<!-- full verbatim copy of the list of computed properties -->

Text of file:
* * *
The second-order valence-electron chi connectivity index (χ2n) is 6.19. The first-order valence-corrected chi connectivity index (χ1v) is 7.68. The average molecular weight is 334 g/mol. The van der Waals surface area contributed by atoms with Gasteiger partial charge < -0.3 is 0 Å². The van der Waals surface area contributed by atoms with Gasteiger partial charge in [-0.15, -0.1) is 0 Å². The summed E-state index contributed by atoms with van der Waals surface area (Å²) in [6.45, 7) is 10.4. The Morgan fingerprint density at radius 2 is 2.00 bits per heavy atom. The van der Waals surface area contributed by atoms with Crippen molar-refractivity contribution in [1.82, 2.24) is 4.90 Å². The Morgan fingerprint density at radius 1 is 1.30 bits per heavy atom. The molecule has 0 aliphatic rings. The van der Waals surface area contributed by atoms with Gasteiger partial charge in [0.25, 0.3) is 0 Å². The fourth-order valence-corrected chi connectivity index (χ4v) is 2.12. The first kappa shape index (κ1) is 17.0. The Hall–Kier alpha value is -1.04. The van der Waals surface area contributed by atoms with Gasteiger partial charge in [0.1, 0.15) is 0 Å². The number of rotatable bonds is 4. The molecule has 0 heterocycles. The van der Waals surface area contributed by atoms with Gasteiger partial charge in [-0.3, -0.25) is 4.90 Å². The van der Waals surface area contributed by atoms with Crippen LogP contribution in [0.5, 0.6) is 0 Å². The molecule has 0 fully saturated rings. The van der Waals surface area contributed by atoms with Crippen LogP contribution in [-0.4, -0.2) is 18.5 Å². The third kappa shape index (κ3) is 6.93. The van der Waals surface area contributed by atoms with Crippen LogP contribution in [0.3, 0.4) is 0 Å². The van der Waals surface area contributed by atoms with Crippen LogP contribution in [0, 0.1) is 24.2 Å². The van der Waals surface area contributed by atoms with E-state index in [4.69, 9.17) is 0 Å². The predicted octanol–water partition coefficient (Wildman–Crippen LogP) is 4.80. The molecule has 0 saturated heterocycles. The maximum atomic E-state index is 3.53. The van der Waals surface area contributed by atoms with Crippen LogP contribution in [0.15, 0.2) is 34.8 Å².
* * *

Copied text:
The second-order valence-electron chi connectivity index (χ2n) is 6.19. The first-order valence-corrected chi connectivity index (χ1v) is 7.68. The average molecular weight is 334 g/mol. The van der Waals surface area contributed by atoms with Gasteiger partial charge < -0.3 is 0 Å². The van der Waals surface area contributed by atoms with Gasteiger partial charge in [-0.15, -0.1) is 0 Å². The summed E-state index contributed by atoms with van der Waals surface area (Å²) in [6.45, 7) is 10.4. The Morgan fingerprint density at radius 2 is 2.00 bits per heavy atom. The van der Waals surface area contributed by atoms with Crippen molar-refractivity contribution in [1.82, 2.24) is 4.90 Å². The Morgan fingerprint density at radius 1 is 1.30 bits per heavy atom. The molecule has 0 aliphatic rings. The van der Waals surface area contributed by atoms with Gasteiger partial charge in [0.25, 0.3) is 0 Å². The fourth-order valence-corrected chi connectivity index (χ4v) is 2.12. The first kappa shape index (κ1) is 17.0. The Hall–Kier alpha value is -1.04. The van der Waals surface area contributed by atoms with Gasteiger partial charge in [0.1, 0.15) is 0 Å². The number of rotatable bonds is 4. The molecule has 0 heterocycles. The van der Waals surface area contributed by atoms with Gasteiger partial charge in [-0.3, -0.25) is 4.90 Å². The van der Waals surface area contributed by atoms with Crippen LogP contribution in [0.5, 0.6) is 0 Å². The molecule has 0 fully saturated rings. The van der Waals surface area contributed by atoms with Crippen LogP contribution in [-0.4, -0.2) is 18.5 Å². The third kappa shape index (κ3) is 6.93. The van der Waals surface area contributed by atoms with Crippen LogP contribution in [0.3, 0.4) is 0 Å². The van der Waals surface area contributed by atoms with Crippen LogP contribution in [0, 0.1) is 24.2 Å². The van der Waals surface area contributed by atoms with E-state index in [4.69, 9.17) is 0 Å². The predicted octanol–water partition coefficient (Wildman–Crippen LogP) is 4.80. The molecule has 0 saturated heterocycles. The maximum atomic E-state index is 3.53. The van der Waals surface area contributed by atoms with Crippen LogP contribution in [0.15, 0.2) is 34.8 Å².